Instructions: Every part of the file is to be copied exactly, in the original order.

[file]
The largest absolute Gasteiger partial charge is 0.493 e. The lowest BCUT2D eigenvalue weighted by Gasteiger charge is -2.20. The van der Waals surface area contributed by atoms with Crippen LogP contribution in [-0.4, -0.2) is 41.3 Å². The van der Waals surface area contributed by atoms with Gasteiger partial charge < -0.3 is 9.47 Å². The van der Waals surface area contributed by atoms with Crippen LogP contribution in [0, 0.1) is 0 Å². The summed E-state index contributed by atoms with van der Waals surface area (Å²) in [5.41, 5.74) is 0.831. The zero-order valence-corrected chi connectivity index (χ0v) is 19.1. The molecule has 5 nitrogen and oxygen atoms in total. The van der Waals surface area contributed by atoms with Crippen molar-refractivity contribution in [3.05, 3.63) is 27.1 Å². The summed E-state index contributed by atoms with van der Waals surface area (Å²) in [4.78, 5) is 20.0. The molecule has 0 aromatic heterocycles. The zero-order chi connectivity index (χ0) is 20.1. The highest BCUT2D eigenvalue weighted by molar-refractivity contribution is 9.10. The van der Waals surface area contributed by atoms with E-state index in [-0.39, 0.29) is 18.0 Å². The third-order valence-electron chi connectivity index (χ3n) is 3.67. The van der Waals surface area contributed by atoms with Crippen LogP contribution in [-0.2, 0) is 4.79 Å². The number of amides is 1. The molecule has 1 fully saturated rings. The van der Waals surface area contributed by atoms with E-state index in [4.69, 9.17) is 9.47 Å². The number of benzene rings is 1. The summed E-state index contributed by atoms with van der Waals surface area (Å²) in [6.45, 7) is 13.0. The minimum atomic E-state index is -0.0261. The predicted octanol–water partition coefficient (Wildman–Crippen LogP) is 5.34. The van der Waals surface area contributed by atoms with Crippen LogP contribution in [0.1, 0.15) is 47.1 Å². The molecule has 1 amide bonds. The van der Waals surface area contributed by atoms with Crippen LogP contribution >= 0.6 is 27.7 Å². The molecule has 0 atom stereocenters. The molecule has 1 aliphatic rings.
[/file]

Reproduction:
The largest absolute Gasteiger partial charge is 0.493 e. The lowest BCUT2D eigenvalue weighted by Gasteiger charge is -2.20. The van der Waals surface area contributed by atoms with Crippen LogP contribution in [-0.4, -0.2) is 41.3 Å². The van der Waals surface area contributed by atoms with Gasteiger partial charge < -0.3 is 9.47 Å². The van der Waals surface area contributed by atoms with Crippen LogP contribution in [0, 0.1) is 0 Å². The summed E-state index contributed by atoms with van der Waals surface area (Å²) in [5.41, 5.74) is 0.831. The zero-order valence-corrected chi connectivity index (χ0v) is 19.1. The molecule has 5 nitrogen and oxygen atoms in total. The van der Waals surface area contributed by atoms with Crippen molar-refractivity contribution in [3.05, 3.63) is 27.1 Å². The summed E-state index contributed by atoms with van der Waals surface area (Å²) in [4.78, 5) is 20.0. The molecule has 0 aromatic heterocycles. The zero-order chi connectivity index (χ0) is 20.1. The highest BCUT2D eigenvalue weighted by molar-refractivity contribution is 9.10. The van der Waals surface area contributed by atoms with E-state index in [-0.39, 0.29) is 18.0 Å². The third-order valence-electron chi connectivity index (χ3n) is 3.67. The van der Waals surface area contributed by atoms with Crippen LogP contribution in [-0.2, 0) is 4.79 Å². The number of amides is 1. The molecule has 1 fully saturated rings. The van der Waals surface area contributed by atoms with E-state index in [4.69, 9.17) is 9.47 Å². The number of benzene rings is 1. The summed E-state index contributed by atoms with van der Waals surface area (Å²) in [6.45, 7) is 13.0. The minimum atomic E-state index is -0.0261. The predicted octanol–water partition coefficient (Wildman–Crippen LogP) is 5.34. The van der Waals surface area contributed by atoms with Crippen LogP contribution in [0.1, 0.15) is 47.1 Å². The molecule has 1 amide bonds. The van der Waals surface area contributed by atoms with Crippen LogP contribution >= 0.6 is 27.7 Å². The molecule has 0 atom stereocenters. The molecule has 1 aliphatic rings.